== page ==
Friday, June 22, 2012

Surface could have a poorer battery life than iPad.

It’s a little strange that Microsoft never revealed many of the critical specifications of their new Surface tablets and we can draw two conclusions from this – One is that they know some of hardware components are not up to the mark and won’t be able to compete with others or second being, they haven’t actually finalized on some of the components, which could change by the time the tablet actually launches. Many were wondering about what sort of battery life the Surface would offer? According to Computerworld’s estimates, it may not be as good as that of Apple’s iPad.

Enter the all new iPad killer (?)

According to the Surface specifications up on Microsoft’s site, the Surface running Windows RT has a 31.4Wh rating, which is good 10Wh less, as compared to the Windows 8 Pro-based Surface, which has a rating of 42Wh. This is understandable, since the Ivy Bridge running Surface will be a bit more power hungry. When comparing the RT Surface to the new iPad, Apple’s tablet seems have a stronger battery life, since it also has a 42.5Wh rated battery. If the new iPad can last about 10hrs (according to Apple), then we should expect the Surface to clock out somewhere around 7 hrs. The Surface Pro cannot be compared to the iPad since it’s designed to take on Ultrabooks, at least that’s what Microsoft says. If we compare it to Apple’s MacBook Air, which has a 35Wh battery, then the Surface does have about 20 percent more battery capacity, so in theory, it should last longer. Ultrabooks may still have an edge over the Surface, but then again, they do come with bigger screens and bigger battery packs. CEO of iFixit, Kyle Wiens, has cautioned against reading too much into the estimates as there are simply too many unknowns that will determine Surface's battery life.

In case you missed it, Microsoft unveiled on Monday, their new tablet PCs designed as a platform to showcase the capabilities of Windows 8. These tablet PCs are designed and built entirely by Microsoft and could serve as a possible reference to OEMs designing their own tablet PCs.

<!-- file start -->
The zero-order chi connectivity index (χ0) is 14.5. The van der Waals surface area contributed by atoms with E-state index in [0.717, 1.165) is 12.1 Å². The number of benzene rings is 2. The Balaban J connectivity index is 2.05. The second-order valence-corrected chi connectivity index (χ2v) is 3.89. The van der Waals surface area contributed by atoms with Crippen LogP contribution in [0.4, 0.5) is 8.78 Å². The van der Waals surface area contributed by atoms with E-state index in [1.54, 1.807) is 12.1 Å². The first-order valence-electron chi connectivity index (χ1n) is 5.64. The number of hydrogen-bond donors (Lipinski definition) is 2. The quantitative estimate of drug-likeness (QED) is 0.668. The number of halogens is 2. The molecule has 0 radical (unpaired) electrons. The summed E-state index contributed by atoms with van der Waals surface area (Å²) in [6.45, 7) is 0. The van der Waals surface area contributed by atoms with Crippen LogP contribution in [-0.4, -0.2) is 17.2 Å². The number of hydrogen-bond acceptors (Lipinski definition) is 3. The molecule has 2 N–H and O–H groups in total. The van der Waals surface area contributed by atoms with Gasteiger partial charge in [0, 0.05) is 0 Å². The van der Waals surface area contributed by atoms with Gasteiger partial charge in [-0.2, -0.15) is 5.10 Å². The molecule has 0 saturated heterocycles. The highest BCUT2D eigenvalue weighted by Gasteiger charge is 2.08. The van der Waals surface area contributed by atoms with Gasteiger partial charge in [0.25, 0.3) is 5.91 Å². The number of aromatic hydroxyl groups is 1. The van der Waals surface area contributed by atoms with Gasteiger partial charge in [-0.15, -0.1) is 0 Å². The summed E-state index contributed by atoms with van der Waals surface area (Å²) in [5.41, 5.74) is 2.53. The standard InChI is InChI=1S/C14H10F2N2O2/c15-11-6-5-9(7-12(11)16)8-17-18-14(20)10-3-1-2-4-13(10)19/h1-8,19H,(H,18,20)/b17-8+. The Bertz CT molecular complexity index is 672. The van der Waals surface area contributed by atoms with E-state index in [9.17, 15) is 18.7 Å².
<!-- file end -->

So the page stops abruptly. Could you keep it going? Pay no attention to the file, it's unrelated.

Here are some of the highlighted features of the Surface:

  • Software: Surface sports a full-sized USB port and a 16:9 aspect ratio, which is the industry standard for HD. It has edges angled at 22 degrees, a natural position for the PC at rest or in active use, letting the hardware fade into the background and the software stand out.
  • VaporMg: The casing of Surface is created using a unique approach called VaporMg (pronounced Vapor-Mag), a combination of material selection and process to mold metal and deposit particles that creates a finish akin to a luxury watch. Starting with magnesium, parts can be molded as thin as .65 mm, thinner than the typical credit card, to create a product that is thin, light and rigid/strong.
  • Integrated Kickstand: The unique VaporMg approach also enables a built-in kickstand that lets you transition Surface from active use to passive consumption – watching a movie or even using the HD front- or rear-facing video cameras. The kickstand is there when needed, and disappears when not in use, with no extra weight or thickness.
  • Touch Cover: The 3 mm Touch Cover represents a step forward in human-computer interface. Using a unique pressure-sensitive technology, Touch Cover senses keystrokes as gestures, enabling you to touch type significantly faster than with an on-screen keyboard. It will be available in a selection of vibrant colors. Touch Cover clicks into Surface via a built-in magnetic connector, forming a natural spine like you find on a book, and works as a protective cover. You can also click in a 5 mm-thin Type Cover that adds moving keys for a more traditional typing feel.

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